Journalist's arrest threatens reporting from Russia
NEW YORK (AP) — The arrest of a Wall Street Journal reporter on espionage charges in Russia has news organizations based outside the country weighing for the second time in a year whether the risks of reporting there during wartime are too great.
The Journal and other news outlets continued to press Friday for the release of Evan Gershkovich, He was taken into custody by Russian security officials a day earlier and accused of spying, charges the newspaper vehemently denies.
More than 30 press freedom groups and news organizations, including the Journal, The New York Times, BBC, The Associated Press, The New Yorker, Time and The Washington Post, signed a letter Friday to Anatoly I. Antonov, Russia’s ambassador to the U.S., expressing concern about "a significant escalation in your government's anti-press actions.
“Russia is sending the message that journalism within your borders is criminalized and that foreign correspondents seeking to report from Russia do not enjoy the benefits of the rule of law,” they said.
A reporter for The New York Times who was temporarily in Moscow, Valerie Hopkins, left after Gershkovich's arrest, the newspaper said.
“This is a significant shift and one that a lot of news outlets that have maintained journalists there will be looking at with alarm,” said Jodie Ginsberg, president of the Committee to Protect Journalists, an advocacy group that promotes press freedom and safety.
Gershkovich's arrest comes a year after the Russian government, shortly after its full-scale invasion of Ukraine, imposed harsh new restrictions on journalists that threatened punishment for reports that went against the Kremlin's version of events — even forbidding the use of the word “war” to describe the conflict.
Some news organizations pulled their journalists out as a result. Some of those journalists returned later when it became clear the restrictions were aimed mostly at Russians.
A free-lance Russian journalist, Andrey Novashov, was sentenced to eight months of “correctional labor” for allegedly reporting false information about the Russian military, CPJ said. Ilya Krasilshchik, former publisher of the Latvia-based news site Meduza, was prosecuted on a similar charge but he left the country, CPJ said.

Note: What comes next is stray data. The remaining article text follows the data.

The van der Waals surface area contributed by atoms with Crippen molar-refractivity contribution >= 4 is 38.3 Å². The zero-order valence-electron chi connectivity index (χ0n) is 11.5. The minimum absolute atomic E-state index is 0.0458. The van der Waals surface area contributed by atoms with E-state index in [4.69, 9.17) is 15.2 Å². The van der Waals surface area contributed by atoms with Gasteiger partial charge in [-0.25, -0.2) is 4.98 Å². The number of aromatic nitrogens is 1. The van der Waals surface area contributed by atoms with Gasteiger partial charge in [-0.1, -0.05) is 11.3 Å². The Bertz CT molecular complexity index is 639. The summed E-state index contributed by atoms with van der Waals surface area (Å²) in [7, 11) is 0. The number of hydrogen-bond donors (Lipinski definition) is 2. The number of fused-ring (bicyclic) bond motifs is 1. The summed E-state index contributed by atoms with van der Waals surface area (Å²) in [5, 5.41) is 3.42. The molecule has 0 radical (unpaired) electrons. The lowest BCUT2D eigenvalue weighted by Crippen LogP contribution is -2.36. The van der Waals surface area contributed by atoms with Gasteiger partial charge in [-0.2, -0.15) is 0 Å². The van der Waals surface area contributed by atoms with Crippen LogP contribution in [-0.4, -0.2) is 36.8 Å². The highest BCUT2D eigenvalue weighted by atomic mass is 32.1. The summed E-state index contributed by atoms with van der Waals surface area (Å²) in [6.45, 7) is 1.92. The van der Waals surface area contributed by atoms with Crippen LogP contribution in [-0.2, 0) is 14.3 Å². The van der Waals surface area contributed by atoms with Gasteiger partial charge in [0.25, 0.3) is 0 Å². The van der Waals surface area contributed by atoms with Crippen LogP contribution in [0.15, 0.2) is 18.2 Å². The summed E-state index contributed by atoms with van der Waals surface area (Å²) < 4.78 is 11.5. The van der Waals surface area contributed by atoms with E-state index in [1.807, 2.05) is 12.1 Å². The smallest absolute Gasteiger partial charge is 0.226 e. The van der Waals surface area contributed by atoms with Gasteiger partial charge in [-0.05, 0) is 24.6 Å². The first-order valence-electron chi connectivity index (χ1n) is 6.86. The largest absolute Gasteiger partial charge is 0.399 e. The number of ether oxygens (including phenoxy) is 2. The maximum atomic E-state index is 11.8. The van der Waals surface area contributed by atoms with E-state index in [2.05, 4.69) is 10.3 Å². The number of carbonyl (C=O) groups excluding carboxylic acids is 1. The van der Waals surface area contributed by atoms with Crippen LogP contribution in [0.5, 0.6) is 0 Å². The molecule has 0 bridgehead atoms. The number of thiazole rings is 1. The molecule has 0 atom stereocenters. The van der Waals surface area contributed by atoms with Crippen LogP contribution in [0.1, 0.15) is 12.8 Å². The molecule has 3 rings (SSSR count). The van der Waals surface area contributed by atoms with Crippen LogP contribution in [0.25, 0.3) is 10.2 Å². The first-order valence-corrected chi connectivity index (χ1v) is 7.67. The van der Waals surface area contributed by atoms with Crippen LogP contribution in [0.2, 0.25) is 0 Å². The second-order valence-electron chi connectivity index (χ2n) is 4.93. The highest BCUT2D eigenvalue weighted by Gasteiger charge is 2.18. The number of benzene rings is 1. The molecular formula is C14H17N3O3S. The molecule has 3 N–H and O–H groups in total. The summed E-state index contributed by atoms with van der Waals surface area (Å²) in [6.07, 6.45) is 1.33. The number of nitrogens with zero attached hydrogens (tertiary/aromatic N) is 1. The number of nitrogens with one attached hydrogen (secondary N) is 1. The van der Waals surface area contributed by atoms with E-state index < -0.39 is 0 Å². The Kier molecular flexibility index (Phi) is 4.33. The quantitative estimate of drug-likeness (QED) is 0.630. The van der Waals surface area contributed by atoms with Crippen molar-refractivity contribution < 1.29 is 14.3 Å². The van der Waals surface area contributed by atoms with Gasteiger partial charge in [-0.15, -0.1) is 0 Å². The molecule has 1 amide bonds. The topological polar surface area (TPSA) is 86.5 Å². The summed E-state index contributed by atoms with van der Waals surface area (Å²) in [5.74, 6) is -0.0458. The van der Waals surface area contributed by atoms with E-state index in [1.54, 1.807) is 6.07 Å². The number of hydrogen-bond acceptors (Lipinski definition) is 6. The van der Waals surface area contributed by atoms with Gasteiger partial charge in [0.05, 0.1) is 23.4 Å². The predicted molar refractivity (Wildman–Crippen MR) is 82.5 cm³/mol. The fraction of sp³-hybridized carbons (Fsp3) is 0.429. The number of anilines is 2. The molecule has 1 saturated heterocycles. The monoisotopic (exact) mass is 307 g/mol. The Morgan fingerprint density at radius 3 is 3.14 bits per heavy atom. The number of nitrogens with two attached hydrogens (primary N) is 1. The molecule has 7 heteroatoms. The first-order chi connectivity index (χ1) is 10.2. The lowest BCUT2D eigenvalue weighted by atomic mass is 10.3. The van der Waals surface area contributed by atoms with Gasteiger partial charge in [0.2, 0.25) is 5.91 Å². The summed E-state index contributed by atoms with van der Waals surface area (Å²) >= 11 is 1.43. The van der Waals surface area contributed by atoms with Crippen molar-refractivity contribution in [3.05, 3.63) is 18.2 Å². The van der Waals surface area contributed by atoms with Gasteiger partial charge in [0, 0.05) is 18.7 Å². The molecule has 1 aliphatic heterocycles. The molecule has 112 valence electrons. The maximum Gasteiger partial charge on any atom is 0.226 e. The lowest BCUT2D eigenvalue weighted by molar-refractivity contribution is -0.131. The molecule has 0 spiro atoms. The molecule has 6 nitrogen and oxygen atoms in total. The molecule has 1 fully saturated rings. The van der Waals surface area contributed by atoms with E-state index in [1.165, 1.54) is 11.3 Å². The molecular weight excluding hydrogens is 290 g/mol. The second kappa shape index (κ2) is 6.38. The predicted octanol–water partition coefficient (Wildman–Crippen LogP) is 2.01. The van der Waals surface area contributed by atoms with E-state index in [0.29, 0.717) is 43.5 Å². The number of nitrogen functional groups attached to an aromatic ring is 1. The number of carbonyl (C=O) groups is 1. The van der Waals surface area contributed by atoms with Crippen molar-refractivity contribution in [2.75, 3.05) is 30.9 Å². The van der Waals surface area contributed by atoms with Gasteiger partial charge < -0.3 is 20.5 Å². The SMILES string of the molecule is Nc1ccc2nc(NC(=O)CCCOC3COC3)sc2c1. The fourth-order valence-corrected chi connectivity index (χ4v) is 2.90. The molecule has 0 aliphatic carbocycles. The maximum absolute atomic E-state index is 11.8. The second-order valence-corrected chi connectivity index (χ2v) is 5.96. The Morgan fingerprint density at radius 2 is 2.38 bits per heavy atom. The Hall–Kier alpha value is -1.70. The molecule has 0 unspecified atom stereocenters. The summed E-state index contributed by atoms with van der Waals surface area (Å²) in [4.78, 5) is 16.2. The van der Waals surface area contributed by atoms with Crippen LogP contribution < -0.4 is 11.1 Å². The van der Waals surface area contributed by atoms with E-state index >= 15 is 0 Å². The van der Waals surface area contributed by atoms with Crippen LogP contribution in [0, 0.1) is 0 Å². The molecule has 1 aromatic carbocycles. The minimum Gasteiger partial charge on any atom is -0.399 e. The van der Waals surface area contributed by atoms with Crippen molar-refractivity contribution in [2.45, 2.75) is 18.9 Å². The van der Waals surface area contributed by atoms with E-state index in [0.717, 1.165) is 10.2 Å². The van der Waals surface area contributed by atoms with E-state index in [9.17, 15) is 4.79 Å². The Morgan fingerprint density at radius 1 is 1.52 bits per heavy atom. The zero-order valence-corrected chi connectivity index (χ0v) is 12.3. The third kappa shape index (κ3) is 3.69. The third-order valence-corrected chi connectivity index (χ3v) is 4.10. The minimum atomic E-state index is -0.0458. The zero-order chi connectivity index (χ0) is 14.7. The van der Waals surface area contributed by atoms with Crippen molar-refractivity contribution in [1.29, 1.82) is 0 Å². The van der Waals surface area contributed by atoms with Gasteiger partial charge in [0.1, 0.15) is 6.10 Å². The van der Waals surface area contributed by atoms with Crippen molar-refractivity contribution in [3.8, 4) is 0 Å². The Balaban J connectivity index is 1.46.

Hundreds of Russian journalists have left the country, Ginsberg said.
To date, the advocacy group said it was unaware of any non-Russian journalists arrested or prosecuted under those laws. Gershkovich was detained on separate spying charges.
“Pretty much any foreign correspondent who is still there is getting ready to depart, or giving that very serious consideration at this point,” said Ann Cooper, who was a National Public Radio bureau chief in Moscow and former executive director of the Committee to Protect Journalists. Gershkovich's arrest is “very unsettling and would make anybody feel uncomfortable,” she said.
“Every journalist and news organization has to weigh the circumstances and make their own decision,” Cooper said. “If I were an American correspondent based in Moscow right now, I don’t believe I would stay.”
The New York Times does not have a reporter based in Russia now but has sent journalists, like Hopkins, in for periodic assignments, a spokeswoman said. For Tuesday's newspaper, Hopkins wrote about a single father who was convicted of discrediting the army and had his 13-year-old daughter put in an orphanage in a case that stemmed from an antiwar drawing she made at school.
One journalist who left and came back, Steve Rosenberg, Russia editor of the BBC, tweeted that he was “shocked by what has happened” to Gershkovich. His Twitter account said nothing about his own status, and the BBC declined comment Friday.
CNN has rotated international correspondents like Matthew Chance and Fred Pleitgen in and out of Russia for the past year, and Chance has been reporting from Moscow about Gershkovich's arrest. The network would not say more about its plans for staffing in the country.
“We are concerned by the news coming from Russia and are monitoring the situation there closely,” it said in a statement.
The Washington Post has three journalists reporting on Russia — Robyn Dixon, Mary Ilyushina and Francesca Ebel — but is not commenting on their whereabouts, a spokeswoman said. Dixon wrote about Gershkovich's arrest from Latvia. In a memo announcing Ebel's hiring last fall, the Post said its Russian team is working from outside the country.
The Associated Press story about Gershkovich's arrest, as well as a separate profile of the journalist, carried no bylines or datelines. The AP does not speak about the moves of its personnel for security reasons, but it “maintains a presence” in Russia, spokeswoman Lauren Easton said.
Bloomberg News pulled its reporters from Russia last year, with Editor-in-Chief John Micklethwait telling staff members then that the new laws seem “designed to turn any independent reporter into a criminal purely by association.” Bloomberg reporters have not returned to the country, a spokeswoman said on Friday.
Even journalists who fled Russia last year continued to report on the country, taking advantage of technology unavailable to predecessors from earlier generations: the Internet, encrypted communications, and mobile-phone cameras in the hands of millions of potential witnesses.
Still, Ginsberg said, “technology never replaces being there.”